Venezuela will present its state-backed cryptocurrency Petro as a unit of account for crude oil trading to the Organization of the Petroleum Exporting Countries (OPEC) in 2019, the country’s oil company PDVSA reports on its Twitter Nov. 7.
The PDVSA has cited its president Manuel Quevedo, who also holds the position of Venezuela’s Minister of Oil and Mining, speaking about the future presentation:
“We will be presenting Petro to OPEC in 2019 as the main digital currency backed by oil.”
According to the PDVSA, Quevedo also added that Petro will be offered as a unit of account for global crude oil trading, noting that all Venezuelan oil will be traded for Petro.
OPEC is a global intergovernmental organization made up of 15 nations, founded in 1960 in Baghdad to develop regulation and policies for the world’s main oil exporters. According to OPEC’s website, the organization has not yet scheduled its agenda for 2019; the nearest meeting of the oil industry members will be held Dec. 6 in Vienna, Austria.
Venezuela officially launched the sale of its widely discussed oil-backed cryptocurrency at the end of October. 11 months after country’s leader announced the national coin, Petro can now be purchased directly from its official website or from six local crypto exchanges authorized by the government. However, crypto wallets for trading the coin have reportedly been suspended by Google.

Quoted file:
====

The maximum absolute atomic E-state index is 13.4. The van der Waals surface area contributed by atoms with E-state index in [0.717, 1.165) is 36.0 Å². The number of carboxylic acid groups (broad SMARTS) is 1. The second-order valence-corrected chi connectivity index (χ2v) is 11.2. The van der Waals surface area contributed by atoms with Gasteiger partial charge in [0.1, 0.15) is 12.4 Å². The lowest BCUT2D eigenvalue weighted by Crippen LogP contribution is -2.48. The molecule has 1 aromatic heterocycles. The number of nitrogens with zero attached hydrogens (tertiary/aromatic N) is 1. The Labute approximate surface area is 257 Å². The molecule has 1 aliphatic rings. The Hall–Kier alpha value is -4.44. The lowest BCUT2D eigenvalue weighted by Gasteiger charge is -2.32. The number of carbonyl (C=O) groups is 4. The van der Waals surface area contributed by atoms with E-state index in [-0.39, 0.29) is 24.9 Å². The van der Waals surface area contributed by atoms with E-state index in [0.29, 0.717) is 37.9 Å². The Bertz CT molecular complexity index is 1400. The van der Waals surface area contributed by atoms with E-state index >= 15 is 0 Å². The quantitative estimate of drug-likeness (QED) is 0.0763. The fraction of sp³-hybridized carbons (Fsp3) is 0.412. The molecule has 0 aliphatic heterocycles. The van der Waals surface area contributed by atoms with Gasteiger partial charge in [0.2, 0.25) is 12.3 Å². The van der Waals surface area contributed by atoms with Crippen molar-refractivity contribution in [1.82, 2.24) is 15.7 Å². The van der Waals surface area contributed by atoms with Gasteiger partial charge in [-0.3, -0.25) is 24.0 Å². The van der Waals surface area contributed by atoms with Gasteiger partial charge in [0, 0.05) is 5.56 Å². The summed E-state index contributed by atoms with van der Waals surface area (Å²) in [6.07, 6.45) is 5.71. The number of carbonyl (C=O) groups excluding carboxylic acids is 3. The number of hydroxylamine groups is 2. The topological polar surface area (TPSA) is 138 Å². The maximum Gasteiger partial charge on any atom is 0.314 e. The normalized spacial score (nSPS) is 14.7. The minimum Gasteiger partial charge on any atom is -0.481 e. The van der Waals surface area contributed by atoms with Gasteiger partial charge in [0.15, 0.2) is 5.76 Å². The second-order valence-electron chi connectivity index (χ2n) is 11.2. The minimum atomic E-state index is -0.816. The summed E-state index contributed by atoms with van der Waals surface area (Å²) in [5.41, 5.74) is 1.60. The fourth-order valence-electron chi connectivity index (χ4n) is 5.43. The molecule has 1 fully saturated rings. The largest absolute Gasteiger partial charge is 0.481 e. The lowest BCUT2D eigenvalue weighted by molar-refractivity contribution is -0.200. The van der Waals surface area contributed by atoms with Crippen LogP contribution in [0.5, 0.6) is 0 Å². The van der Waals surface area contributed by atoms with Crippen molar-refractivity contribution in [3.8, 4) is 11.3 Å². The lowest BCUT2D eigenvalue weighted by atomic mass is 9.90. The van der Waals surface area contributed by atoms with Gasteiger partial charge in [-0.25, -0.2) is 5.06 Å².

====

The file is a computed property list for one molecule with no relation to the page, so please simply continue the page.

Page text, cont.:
As Cointelegraph has often reported, the Venezuelan government is actively promoting Petro. For instance, Maduro appealed to the county’s citizens in October, asking them to invest in gold and Petro while the national currency, the sovereign bolivar, is facing hyperinflation.
The country’s president also stated that Petro would be used for international commercial transactions starting in October 2018. Moreover, Venezuela announced that the currency would be used as a unit of account within the country, making salaries and pricing systems tied to Petro.
However, some experts, journalists, and economists are sceptical about Venezuela’s coin. A Reuter’s report claimed that Petro was not backed by oil nor mined anywhere in the country. The news agency also cited former Oil Minister Rafael Ramirez who wrote that “the petro […] only exists in the government’s imagination.”
Experts also told media outlet Wired that PDVSA, which reportedly backs Petro, had $45 billion in debt and showed no signs of any trading activity. The publication noted that this might mean the currency is only a “smoke curtain” to conceal Maduro’s recent failure to reanimate the national fiat currency.